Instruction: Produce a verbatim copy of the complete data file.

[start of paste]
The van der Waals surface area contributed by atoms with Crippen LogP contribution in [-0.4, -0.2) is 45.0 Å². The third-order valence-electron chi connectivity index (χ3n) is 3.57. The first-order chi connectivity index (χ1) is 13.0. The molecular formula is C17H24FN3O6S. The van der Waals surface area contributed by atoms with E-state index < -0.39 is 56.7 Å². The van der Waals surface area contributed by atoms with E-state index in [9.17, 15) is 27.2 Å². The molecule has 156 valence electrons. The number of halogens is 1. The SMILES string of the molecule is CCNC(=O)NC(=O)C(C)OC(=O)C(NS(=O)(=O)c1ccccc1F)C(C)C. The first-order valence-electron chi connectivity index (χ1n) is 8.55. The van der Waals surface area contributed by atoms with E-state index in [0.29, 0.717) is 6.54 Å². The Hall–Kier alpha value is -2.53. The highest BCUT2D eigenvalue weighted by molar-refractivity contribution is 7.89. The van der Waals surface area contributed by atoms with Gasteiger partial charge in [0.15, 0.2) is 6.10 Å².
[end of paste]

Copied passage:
The van der Waals surface area contributed by atoms with Crippen LogP contribution in [-0.4, -0.2) is 45.0 Å². The third-order valence-electron chi connectivity index (χ3n) is 3.57. The first-order chi connectivity index (χ1) is 13.0. The molecular formula is C17H24FN3O6S. The van der Waals surface area contributed by atoms with E-state index < -0.39 is 56.7 Å². The van der Waals surface area contributed by atoms with E-state index in [9.17, 15) is 27.2 Å². The molecule has 156 valence electrons. The number of halogens is 1. The SMILES string of the molecule is CCNC(=O)NC(=O)C(C)OC(=O)C(NS(=O)(=O)c1ccccc1F)C(C)C. The first-order valence-electron chi connectivity index (χ1n) is 8.55. The van der Waals surface area contributed by atoms with E-state index in [0.29, 0.717) is 6.54 Å². The Hall–Kier alpha value is -2.53. The highest BCUT2D eigenvalue weighted by molar-refractivity contribution is 7.89. The van der Waals surface area contributed by atoms with Gasteiger partial charge in [0.15, 0.2) is 6.10 Å².